The Arthur Nyulasy Prize 2020
Congratulations to The Department of Obstetrics and Gynaecology researchers Dr Teresa MacDonald and Dr Gina Kusuma who were awarded The Arthur Nyulasy Prize for 2020.
Dr Teresa MacDonald is a Research Fellow at the Mercy Hospital for Women, she completed her PhD in 2019 working under leading academics Professor Sue Walker, Professor Stephen Tong and Associate Professor Lisa Hui. Her thesis was "Improving the detection of risk factors for stillbirth".
Fetal growth restriction due to placental insufficiency has consistently been identified as a major risk factor for stillbirth. Small-for-gestational-age (<10th centile) fetuses are known to be at increased stillbirth risk, yet current antenatal care detects only a minority of them. Even more difficult to identify are the fetuses that are growth restricted due to a poorly functioning placenta, but that are not classified as small-for-gestational-age. Improved antenatal detection of fetal growth restriction among fetuses both small, and among those classified as appropriately grown alike, is an urgent clinical priority if we are to succeed in reducing stillbirth.
The body of work summarised in this thesis identified novel blood-based biomarkers and obstetric ultrasound parameters of uteroplacental insufficiency and fetal growth restriction. These new findings include: (i) the protein biomarker SPINT1, which is released from the placenta into the maternal circulation; (ii) the cerebral-placental-uterine ratio (CPUR) Doppler combination - using three existing ultrasound measures together to reflect blood flow to the placenta, resistance to blood flow in the placenta, and the fetal response to its environment to find small fetuses better than any other parameter; and (iii) reduced third trimester fetal growth velocity in appropriate-for-gestational-age fetuses as a new way to find placental insufficiency among babies who are not small.
The measurable indicators identified through this PhD each have the potential to be validated and clinically translated for more effective identification of fetuses at risk of late pregnancy stillbirth. As such, these findings have all been published in high impact journals, and have generated important collaborations and further significant NHMRC funding to continue our quest to reduce stillbirth.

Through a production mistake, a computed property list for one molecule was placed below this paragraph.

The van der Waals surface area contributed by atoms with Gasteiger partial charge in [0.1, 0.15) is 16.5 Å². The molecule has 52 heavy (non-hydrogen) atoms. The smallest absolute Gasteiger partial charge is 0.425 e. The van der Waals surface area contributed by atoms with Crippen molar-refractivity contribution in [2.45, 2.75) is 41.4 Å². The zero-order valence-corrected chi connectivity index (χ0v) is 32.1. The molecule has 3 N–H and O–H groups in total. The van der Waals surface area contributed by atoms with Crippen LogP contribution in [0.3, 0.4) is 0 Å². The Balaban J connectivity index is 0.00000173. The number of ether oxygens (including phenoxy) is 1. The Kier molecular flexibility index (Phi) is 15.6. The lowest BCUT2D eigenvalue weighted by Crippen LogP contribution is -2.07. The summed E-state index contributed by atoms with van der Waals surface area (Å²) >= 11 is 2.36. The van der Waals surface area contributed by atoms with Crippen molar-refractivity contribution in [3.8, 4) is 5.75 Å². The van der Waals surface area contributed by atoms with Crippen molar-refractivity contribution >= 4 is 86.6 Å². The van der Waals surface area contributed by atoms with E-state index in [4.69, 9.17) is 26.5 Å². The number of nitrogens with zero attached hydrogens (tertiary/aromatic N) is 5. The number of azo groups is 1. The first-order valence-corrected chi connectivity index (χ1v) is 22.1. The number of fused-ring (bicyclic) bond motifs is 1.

Dr Gina Kusuma is a Research Fellow at the Hudson Institute of Medical Research, she completed he PhD in 2015 under the supervision of Dr Bill Kalionis and Prof Shaun Brennecke at Pregnancy Research Centre based in Royal Women's Hospital. Her thesis was “The role of decidual mesenchymal stem cells in response to oxidative stress in normotensive and pre-eclamptic pregnancies.”
She discovered that maternal stem cells from preeclamptic placenta are abnormal. They metabolise toxic aldehydes inefficiently, resulting in reduced resistance to high levels of oxidative stress, which is a hallmark of preeclampsia. Importantly, she has showed that resistance to oxidative stress in preeclamptic stem cells could be restored by the use of aldehyde agonists.
This project laid the foundation for the development of a novel stem cell-based therapy to alleviate oxidative stress in preeclampsia, which may in future improve the health of mothers and babies, and reduce the significant financial costs incurred by neonatal intensive care units.
The thesis generated 7 first author publications, an invited lecture at an international conference, and prestigious awards.
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